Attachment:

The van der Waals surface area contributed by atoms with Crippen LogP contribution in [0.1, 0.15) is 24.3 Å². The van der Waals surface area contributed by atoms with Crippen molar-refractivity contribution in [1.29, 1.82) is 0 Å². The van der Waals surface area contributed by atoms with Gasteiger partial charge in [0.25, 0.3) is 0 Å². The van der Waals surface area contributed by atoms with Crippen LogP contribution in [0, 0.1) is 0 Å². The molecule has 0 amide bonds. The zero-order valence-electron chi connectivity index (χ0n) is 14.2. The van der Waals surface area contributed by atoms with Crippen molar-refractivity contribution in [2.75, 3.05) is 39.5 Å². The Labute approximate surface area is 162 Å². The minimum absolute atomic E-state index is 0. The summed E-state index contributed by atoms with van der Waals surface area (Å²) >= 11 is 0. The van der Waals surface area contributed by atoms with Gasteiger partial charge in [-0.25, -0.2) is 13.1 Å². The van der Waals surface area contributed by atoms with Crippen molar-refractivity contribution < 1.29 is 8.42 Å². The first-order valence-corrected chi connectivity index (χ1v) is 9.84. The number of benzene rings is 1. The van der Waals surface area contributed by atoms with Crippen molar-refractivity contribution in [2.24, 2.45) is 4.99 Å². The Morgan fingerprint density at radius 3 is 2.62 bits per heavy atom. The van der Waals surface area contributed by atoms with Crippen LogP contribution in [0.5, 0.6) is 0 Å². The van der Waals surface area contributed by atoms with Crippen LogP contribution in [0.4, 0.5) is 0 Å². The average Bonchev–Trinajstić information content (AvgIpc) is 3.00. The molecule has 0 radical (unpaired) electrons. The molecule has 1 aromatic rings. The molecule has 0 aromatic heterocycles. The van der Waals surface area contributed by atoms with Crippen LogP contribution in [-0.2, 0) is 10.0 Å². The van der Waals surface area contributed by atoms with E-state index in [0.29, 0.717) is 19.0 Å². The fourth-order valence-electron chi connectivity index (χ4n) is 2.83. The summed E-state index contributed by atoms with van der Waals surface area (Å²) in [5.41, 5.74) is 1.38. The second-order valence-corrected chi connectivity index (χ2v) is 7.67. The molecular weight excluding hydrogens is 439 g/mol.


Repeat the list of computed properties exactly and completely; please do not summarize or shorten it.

The van der Waals surface area contributed by atoms with Crippen LogP contribution in [0.1, 0.15) is 24.3 Å². The van der Waals surface area contributed by atoms with Crippen molar-refractivity contribution in [1.29, 1.82) is 0 Å². The van der Waals surface area contributed by atoms with Gasteiger partial charge in [0.25, 0.3) is 0 Å². The van der Waals surface area contributed by atoms with Crippen LogP contribution in [0, 0.1) is 0 Å². The molecule has 0 amide bonds. The zero-order valence-electron chi connectivity index (χ0n) is 14.2. The van der Waals surface area contributed by atoms with Crippen molar-refractivity contribution in [2.75, 3.05) is 39.5 Å². The Labute approximate surface area is 162 Å². The minimum absolute atomic E-state index is 0. The summed E-state index contributed by atoms with van der Waals surface area (Å²) >= 11 is 0. The van der Waals surface area contributed by atoms with Gasteiger partial charge in [-0.25, -0.2) is 13.1 Å². The van der Waals surface area contributed by atoms with Crippen molar-refractivity contribution < 1.29 is 8.42 Å². The first-order valence-corrected chi connectivity index (χ1v) is 9.84. The number of benzene rings is 1. The van der Waals surface area contributed by atoms with Crippen molar-refractivity contribution in [2.24, 2.45) is 4.99 Å². The Morgan fingerprint density at radius 3 is 2.62 bits per heavy atom. The van der Waals surface area contributed by atoms with Crippen LogP contribution in [0.5, 0.6) is 0 Å². The van der Waals surface area contributed by atoms with Crippen LogP contribution in [0.4, 0.5) is 0 Å². The average Bonchev–Trinajstić information content (AvgIpc) is 3.00. The molecule has 0 radical (unpaired) electrons. The molecule has 1 aromatic rings. The molecule has 0 aromatic heterocycles. The van der Waals surface area contributed by atoms with Crippen LogP contribution in [-0.2, 0) is 10.0 Å². The van der Waals surface area contributed by atoms with E-state index in [0.29, 0.717) is 19.0 Å². The fourth-order valence-electron chi connectivity index (χ4n) is 2.83. The summed E-state index contributed by atoms with van der Waals surface area (Å²) in [5.41, 5.74) is 1.38. The second-order valence-corrected chi connectivity index (χ2v) is 7.67. The molecular weight excluding hydrogens is 439 g/mol.